Alon Shalev is the author of The Accidental Activist and A Gardener’s Tale. He is the Executive Director of the San Francisco Hillel Foundation, a non-profit that provides spiritual and social justice opportunities to Jewish students in the Bay Area. More on Alon Shalev at http://www.alonshalev.com/ and on Twitter (@alonshalevsf).

The United Police State of America – Roger Ingalls

I want everyday hard working citizens to take five minutes from their crazy worker-bee routine to just stop and think about what is going on around them. I know it’s hard. We want to come home from another day of insanity, drink a glass of wine and just numb our brains for a few satisfying minutes before the chaotic next day rears its ugly head.

picture from pbs.com

We have to think, we have to engage our brains…for the sake of future generations. The days of “it’s all about me me me” are over! We must ascend to a higher state of social responsibility, it’s our duty…it’s our time.

I didn’t want this post to sound too preachy or get too long so I’ll get to the point. Please think about and become familiar with the following issues:

 1)      In many states and local city governments, it is now illegal for you to video tape police activities. No more Rodney King type videos.

2)      As of last Thursday, thanks to Congress and the President, it is now a Federal offense to cause a disturbance during some political events (H.R. 347). The right to assemble and protest, as guaranteed by the Constitution, is being minimized.

3)      The precedent has now been set allowing the President to assassinate you (an American citizen) if you are deemed a potential threat – your arrest or trial with guilty verdict is not necessary for execution.

4)      If you are alleged or considered a terrorist, you can be locked away for life, without official charge or trial (habeas corpus suspended).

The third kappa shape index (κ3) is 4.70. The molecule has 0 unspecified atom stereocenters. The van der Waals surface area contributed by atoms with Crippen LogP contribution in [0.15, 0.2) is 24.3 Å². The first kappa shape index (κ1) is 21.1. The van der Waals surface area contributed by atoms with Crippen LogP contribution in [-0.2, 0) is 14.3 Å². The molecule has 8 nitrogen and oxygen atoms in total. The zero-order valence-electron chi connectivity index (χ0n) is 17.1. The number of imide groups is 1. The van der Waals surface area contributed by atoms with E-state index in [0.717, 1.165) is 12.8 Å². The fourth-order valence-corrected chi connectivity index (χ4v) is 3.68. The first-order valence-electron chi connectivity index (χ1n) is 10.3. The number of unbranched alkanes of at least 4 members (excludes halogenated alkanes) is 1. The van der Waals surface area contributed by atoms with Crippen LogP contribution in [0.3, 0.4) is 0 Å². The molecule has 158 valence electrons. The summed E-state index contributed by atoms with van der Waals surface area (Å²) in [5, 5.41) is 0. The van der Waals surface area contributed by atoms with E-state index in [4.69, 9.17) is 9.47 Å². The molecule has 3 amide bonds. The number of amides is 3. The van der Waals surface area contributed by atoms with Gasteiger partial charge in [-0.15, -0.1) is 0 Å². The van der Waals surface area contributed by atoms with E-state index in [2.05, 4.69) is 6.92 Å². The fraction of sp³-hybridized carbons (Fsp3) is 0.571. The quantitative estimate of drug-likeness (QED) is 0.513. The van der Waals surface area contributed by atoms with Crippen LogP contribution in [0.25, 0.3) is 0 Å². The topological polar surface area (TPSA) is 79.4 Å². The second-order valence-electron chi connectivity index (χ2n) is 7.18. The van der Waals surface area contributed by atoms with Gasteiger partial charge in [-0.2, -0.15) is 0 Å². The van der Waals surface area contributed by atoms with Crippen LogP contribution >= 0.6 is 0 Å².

5)      Political momentum is building to disallow a woman to control what is done to her own body.

6)      City governments are creating laws without constitutional or historic “commons” consideration that limits use of public places for assembly and protest.

The pace to limit our basic rights is accelerating. Thomas Jefferson and other like-minded Founding Fathers fought hard to get a Bill of Rights included in the Constitution. Wouldn’t it be tragic to let it all slip away? Think about this small list above…there are many others not shown.

Turning a blind eye to the elimination of freedom is like putting shackles and chains on our children and telling them to get used to it.

————————————-

Roger Ingalls is well traveled and has seen the good and bad of many foreign governments. He hopes his blogging will encourage readers to think more deeply about the American political system and its impact on US citizens and the international community.

Shimon Peres – Rhetorics of Peace

There were a lot of comments about my Rhetorics of Hate blog post and my overriding pessimism. It is a time to be jaded as peace talks take a back seat to what might be a war with Iran.

I have shared in the past that there are some wonderful organizations trying to bridge the gaps and bring about a sustainable peace, often at a very grassroots level. One Voice are an outstanding example.

The day after I wrote the Rhetorics of Hate, I had the opportunity to hear Shimon Peres, the President of Israel, who was visiting San Francisco. As I walked past the demonstrators, I wondered if they even knew who this man is and what he stands for – or is enough to be an Israeli in order to be the enemy. A Nobel Peace Prize laureate, Mr. Peres was reaching out to make peace with Israel’s Arab neighbors, long before anyone else dared risk their political careers to pursue peace.